Investor compensation schemes: are you covered? – Monevator

Too good to be true: on investment opinion, commentary, and third-party analysis – Monevator

From the archive-ator: Holiday strategies to refresh a frugal soul – Monevator


Note: Some links are Google search results – in PC/desktop view click through to read the article. Try privacy/incognito mode to avoid cookies. Consider subscribing to sites you visit a lot.

Government introduces sweeping changes with Renters’ Reform Bill – GOV.UK

Two-thirds of Britain’s mortgage rise pain to come – Resolution Foundation

Renters need £617,000 plus state pension for ‘moderate’ retirement – This Is Money

Annual energy bills should soon fall to an average of £2,053 – Sky

Soldiers to be trained to check passports at UK borders – Guardian

George Osborne to lead £2.4bn investment management firm – Guardian

Fallen darling Purplebricks sold to rival estate agent for £1 – BBC

Rishi Sunak cites… cheaper beer and tampons as the Brexit benefits – Guardian

Vice media files for bankruptcy – Hollywood Reporter

Wait for probate hits at least two months – Which

Products and services

Will you qualify for Nationwide’s £100 member bonus? – Be Clever With Your Cash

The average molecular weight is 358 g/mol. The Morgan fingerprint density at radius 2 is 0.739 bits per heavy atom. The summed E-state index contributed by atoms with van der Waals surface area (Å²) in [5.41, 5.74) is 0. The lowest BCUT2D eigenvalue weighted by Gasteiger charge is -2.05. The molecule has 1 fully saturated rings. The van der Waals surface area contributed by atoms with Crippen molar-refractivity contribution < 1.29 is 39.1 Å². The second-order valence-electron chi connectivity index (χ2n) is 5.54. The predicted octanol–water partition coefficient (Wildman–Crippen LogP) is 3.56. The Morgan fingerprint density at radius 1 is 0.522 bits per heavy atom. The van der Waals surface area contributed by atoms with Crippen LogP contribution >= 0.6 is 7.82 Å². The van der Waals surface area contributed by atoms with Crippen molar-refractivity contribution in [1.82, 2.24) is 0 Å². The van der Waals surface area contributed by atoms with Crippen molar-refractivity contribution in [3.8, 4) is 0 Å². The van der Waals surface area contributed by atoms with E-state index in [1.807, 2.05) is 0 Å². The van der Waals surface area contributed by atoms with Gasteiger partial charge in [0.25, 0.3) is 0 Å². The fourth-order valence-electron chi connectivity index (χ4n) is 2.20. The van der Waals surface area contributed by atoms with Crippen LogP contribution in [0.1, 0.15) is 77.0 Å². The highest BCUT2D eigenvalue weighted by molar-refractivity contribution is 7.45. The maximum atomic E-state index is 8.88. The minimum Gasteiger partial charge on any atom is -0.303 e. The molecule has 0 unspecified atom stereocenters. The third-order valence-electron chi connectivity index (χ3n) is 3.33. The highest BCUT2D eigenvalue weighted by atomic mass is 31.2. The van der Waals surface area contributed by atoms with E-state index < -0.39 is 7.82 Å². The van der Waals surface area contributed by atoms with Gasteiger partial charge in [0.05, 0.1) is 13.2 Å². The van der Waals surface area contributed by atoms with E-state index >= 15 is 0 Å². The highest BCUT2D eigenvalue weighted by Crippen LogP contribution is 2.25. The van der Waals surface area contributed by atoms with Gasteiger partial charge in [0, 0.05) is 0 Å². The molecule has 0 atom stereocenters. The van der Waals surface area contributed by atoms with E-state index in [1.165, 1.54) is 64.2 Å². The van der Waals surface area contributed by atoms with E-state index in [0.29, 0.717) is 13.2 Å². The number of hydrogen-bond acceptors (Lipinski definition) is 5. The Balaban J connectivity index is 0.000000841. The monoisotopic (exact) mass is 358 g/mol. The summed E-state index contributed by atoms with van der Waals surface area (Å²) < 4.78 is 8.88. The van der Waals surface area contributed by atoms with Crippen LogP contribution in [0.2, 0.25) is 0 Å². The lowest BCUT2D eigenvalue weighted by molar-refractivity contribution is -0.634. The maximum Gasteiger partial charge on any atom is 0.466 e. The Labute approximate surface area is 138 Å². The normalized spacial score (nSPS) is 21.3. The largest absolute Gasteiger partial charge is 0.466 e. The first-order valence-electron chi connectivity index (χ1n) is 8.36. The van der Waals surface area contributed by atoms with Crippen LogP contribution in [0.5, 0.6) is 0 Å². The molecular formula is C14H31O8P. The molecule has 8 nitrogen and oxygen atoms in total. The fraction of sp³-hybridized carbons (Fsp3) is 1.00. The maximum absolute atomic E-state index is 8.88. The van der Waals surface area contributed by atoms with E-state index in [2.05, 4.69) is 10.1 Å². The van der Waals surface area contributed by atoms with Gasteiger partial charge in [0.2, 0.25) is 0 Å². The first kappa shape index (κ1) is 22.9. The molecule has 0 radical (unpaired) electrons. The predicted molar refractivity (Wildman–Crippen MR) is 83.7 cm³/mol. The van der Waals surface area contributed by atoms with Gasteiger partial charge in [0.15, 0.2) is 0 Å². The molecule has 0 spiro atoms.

Five reasons you’re wrong about switching broadband provider – Which

Open a SIPP with Interactive Investor and pay no SIPP fee for six months. Terms apply – Interactive Investor

Should you spend £229 or £2,149 on a washing machine? – This Is Money

Lloyds’ new £150 current account switching offer comes with a perk – Which

Open an account with low-cost platform InvestEngine via our link and get £25 when you invest at least £100 (T&Cs apply. Capital at risk) – InvestEngine

How to fly economy class but feel like you’re in business – Guardian

Homes for sale close to the sea, in pictures – Guardian

Stealth wealth mini-special

There’s no secret to how wealthy people dress – The Atlantic via MSN

The quiet luxury of language – Dror Poleg

Comment and opinion

Why has the equal weighted S&P 500 index beaten the market cap weighted? – Morningstar

The spectrum of financial (in)dependence – Morgan Housel

Was a ‘price-price spiral’ behind the inflation shock? – Stay At Home Macro

Era of “massive” UK house prices near end, says OBR economist – Guardian

Can we ever really have enough? – Forbes

The pandemic was an experience in hedging your life – Financial Samurai

Halving inflation isn’t going to transform Tory fortunes – David Smith

The problem with investing in bond indexes [Podcast]Peter Lazaroff

An overview of factor investing and its pros and cons – Humble Dollar

Active outperformance: luck or skill? [Spoiler alert…]T.E.B.I.

Protecting seniors – Humble Dollar

Naughty corner: Active antics

Six ways that UK equities look like a bargain – Schroders

Investing in wind farms, motorways and phone masts [Search result]FT